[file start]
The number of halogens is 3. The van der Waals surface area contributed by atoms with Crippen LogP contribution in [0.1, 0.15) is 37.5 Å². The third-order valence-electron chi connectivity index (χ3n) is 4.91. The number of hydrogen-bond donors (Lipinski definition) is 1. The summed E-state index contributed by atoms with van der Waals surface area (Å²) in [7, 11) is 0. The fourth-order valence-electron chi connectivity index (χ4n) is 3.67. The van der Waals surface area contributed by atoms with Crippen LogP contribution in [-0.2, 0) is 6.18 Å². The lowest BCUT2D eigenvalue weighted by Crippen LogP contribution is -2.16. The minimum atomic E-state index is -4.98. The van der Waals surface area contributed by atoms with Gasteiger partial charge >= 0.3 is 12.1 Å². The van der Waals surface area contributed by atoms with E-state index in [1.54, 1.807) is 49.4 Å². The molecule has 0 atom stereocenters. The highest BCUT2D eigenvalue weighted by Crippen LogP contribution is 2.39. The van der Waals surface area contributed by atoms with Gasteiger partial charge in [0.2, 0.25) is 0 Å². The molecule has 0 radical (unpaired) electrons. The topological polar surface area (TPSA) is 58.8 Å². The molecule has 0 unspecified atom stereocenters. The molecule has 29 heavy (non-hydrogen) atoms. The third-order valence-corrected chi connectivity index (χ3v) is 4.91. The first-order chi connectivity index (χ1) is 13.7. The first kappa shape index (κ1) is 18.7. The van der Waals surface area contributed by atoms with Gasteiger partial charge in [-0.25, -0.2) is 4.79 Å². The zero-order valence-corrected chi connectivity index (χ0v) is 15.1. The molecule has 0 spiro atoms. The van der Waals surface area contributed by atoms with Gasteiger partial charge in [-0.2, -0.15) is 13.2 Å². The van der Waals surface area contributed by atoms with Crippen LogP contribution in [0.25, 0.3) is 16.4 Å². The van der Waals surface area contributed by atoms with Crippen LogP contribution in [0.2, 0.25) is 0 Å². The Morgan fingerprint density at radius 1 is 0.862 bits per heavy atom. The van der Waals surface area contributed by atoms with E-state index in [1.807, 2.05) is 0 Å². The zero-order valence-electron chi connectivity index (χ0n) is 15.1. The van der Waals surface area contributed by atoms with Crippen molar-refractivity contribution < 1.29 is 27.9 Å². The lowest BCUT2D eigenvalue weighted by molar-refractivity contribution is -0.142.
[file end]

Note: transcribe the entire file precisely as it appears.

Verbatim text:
The number of halogens is 3. The van der Waals surface area contributed by atoms with Crippen LogP contribution in [0.1, 0.15) is 37.5 Å². The third-order valence-electron chi connectivity index (χ3n) is 4.91. The number of hydrogen-bond donors (Lipinski definition) is 1. The summed E-state index contributed by atoms with van der Waals surface area (Å²) in [7, 11) is 0. The fourth-order valence-electron chi connectivity index (χ4n) is 3.67. The van der Waals surface area contributed by atoms with Crippen LogP contribution in [-0.2, 0) is 6.18 Å². The lowest BCUT2D eigenvalue weighted by Crippen LogP contribution is -2.16. The minimum atomic E-state index is -4.98. The van der Waals surface area contributed by atoms with Gasteiger partial charge >= 0.3 is 12.1 Å². The van der Waals surface area contributed by atoms with E-state index in [1.54, 1.807) is 49.4 Å². The molecule has 0 atom stereocenters. The highest BCUT2D eigenvalue weighted by Crippen LogP contribution is 2.39. The van der Waals surface area contributed by atoms with Gasteiger partial charge in [0.2, 0.25) is 0 Å². The molecule has 0 radical (unpaired) electrons. The topological polar surface area (TPSA) is 58.8 Å². The molecule has 0 unspecified atom stereocenters. The molecule has 29 heavy (non-hydrogen) atoms. The third-order valence-corrected chi connectivity index (χ3v) is 4.91. The first-order chi connectivity index (χ1) is 13.7. The first kappa shape index (κ1) is 18.7. The van der Waals surface area contributed by atoms with Gasteiger partial charge in [-0.25, -0.2) is 4.79 Å². The zero-order valence-corrected chi connectivity index (χ0v) is 15.1. The molecule has 0 spiro atoms. The van der Waals surface area contributed by atoms with Gasteiger partial charge in [-0.2, -0.15) is 13.2 Å². The van der Waals surface area contributed by atoms with Crippen LogP contribution in [0.25, 0.3) is 16.4 Å². The van der Waals surface area contributed by atoms with Crippen LogP contribution in [0.2, 0.25) is 0 Å². The Morgan fingerprint density at radius 1 is 0.862 bits per heavy atom. The van der Waals surface area contributed by atoms with E-state index in [1.807, 2.05) is 0 Å². The zero-order valence-electron chi connectivity index (χ0n) is 15.1. The van der Waals surface area contributed by atoms with Crippen molar-refractivity contribution < 1.29 is 27.9 Å². The lowest BCUT2D eigenvalue weighted by molar-refractivity contribution is -0.142.